Newbie getting desperate with for

Cameron Simpson cs at zip.com.au
Thu Feb 17 22:40:37 CET 2011


On 17Feb2011 18:40, Alister Ware <alister.ware at ntlworld.com> wrote:
| On Thu, 17 Feb 2011 16:42:05 +0800, Werner wrote:
| 
| > On 17/02/11 16:39, Chris Rebert wrote:
| >> On Thu, Feb 17, 2011 at 12:27 AM, Werner <wdahn at netfront.net> wrote:
| >>> I have a trivially simple piece of code called timewaster.py:
| >>> ____________________________________________________
| >>> while True:
[...]
| >>> It runs fine with Eric but when I try to run it from shell...
| >>>> ./timewaster.py
| >>> ./timewaster.py: line 4: syntax error near unexpected token `('
| >>> ./timewaster.py: line 4: `    for i in range(10):'
[...]
| >> Looks like it's being run as a shell script rather than through the
| >> Python interpreter (hence why the error is not in the form of an
| >> exception with a traceback).
| >> 
| >> Try adding:
| >> #!/usr/bin/env python
| >> 
| >> as the first line in your file. This tells the shell to run the script
| >> using Python.
[...]
| may I ask what is the purpose of this code segment, it does not look like 
| it would achieve much?

When you run a command from the shell, it first tries to directly execv()
it, which calls the kernel to load and execute the file. If the file is
not a kernel compatibly file, the shell then presumes the file is a
shell script and interprets it as shell commands.

Thus the original error message, since it is Python code and not shell
code.

The shebang line:

  #!/usr/bin/env python

is a special piece of script syntax recognised _by_the_kernel_, which
makes the script something the kernel will handle. If a file's first two
characters are:

  #!

then the kernel reads the remainder of that line as a command to be used
to execute the script by appending the script pathname. So the line
supplied causes the kernel to execute the command:

  /usr/bin/env python the-path-to-the-script ...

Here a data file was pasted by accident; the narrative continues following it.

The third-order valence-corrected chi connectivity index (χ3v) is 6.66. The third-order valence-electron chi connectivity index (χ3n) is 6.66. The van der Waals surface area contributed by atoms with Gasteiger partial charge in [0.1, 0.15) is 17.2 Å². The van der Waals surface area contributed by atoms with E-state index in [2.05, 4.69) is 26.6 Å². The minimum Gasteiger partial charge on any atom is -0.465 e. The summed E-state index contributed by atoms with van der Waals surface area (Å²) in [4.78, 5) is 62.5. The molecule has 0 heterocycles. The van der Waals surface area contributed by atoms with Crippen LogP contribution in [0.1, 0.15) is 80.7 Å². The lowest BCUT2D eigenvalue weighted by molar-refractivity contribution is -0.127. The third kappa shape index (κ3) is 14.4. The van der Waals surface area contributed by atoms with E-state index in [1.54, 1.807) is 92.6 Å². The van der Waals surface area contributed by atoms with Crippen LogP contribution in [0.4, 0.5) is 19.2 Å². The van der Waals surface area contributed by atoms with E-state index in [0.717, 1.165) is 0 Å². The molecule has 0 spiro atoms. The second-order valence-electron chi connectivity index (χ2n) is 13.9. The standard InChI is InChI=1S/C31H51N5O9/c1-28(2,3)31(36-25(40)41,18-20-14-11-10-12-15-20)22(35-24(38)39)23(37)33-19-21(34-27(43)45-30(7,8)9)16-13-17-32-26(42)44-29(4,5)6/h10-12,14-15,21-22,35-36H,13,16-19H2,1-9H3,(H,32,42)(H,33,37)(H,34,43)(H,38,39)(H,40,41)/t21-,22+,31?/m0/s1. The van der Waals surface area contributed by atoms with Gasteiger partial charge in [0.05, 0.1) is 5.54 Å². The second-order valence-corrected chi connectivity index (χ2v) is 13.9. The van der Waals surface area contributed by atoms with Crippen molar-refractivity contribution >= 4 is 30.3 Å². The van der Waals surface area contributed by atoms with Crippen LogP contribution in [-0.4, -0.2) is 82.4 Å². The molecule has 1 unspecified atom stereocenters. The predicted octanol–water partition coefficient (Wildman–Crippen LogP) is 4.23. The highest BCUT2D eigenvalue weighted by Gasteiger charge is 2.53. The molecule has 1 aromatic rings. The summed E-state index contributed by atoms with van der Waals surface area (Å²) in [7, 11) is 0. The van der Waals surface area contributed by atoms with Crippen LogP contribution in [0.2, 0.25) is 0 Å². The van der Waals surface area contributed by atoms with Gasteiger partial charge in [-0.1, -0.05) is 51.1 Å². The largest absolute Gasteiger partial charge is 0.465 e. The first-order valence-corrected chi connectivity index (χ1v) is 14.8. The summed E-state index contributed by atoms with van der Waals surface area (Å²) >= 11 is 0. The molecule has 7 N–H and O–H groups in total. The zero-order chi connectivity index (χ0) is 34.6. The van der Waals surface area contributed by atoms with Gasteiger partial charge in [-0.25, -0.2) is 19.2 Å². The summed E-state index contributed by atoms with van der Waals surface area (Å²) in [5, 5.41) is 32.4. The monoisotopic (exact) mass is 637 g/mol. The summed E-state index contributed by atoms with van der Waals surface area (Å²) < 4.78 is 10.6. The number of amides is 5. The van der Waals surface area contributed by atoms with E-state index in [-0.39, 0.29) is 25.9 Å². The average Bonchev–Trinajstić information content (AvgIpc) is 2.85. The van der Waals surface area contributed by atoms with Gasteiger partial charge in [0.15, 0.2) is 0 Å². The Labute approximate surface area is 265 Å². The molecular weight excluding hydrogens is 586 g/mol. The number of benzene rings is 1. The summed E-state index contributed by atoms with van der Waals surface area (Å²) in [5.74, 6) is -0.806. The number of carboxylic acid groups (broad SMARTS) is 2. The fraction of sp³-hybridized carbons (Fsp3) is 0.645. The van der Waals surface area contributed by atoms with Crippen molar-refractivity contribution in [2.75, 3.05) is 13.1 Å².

where "..." would be any additional arguments you supplied on the
command line. In this way, many scripting languages can be "directly"
executed.

These two characters were chosen because "#" is a comment character in
many/most UNIX scripting languages and because "!" is the traditional
UNIX indicator for a "shell escape" it tools like editors, where one
indicates that one wants to run an external shell comand by preceeding
it with a "!" "(bang"), eg:

  ! ls

and variations.

Now, it is usual to provide the direct path to the interpreter, eg:

  #!/bin/sh
  #!/usr/bin/python

etc. However, some some things that path may vary from system to system.
On POSIX systems, /bin/sh is guarenteed to be present at that location,
but python or perl may be in /usr/bin or /usr/local/bin etc.
The #! syntax _requires_ an absolute path to the executable.
If the executable may be in different places (because the script author
is shipping a script that will run on some unknown system) this is a
problem.

The "env" command is actually a special hook for setting environment
variables before running a command, but without extra arguments is can
be used to rely on $PATH to find the command. So the command:

  /usr/bin/env python

incantation finds "the python that would normally be run", without
needing to know the install path of the python executable.

Cheers,
-- 
Cameron Simpson <cs at zip.com.au> DoD#743
http://www.cskk.ezoshosting.com/cs/

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        - _A brief History of Computing #12_ Heck <jim at comms2.calstate.edu>



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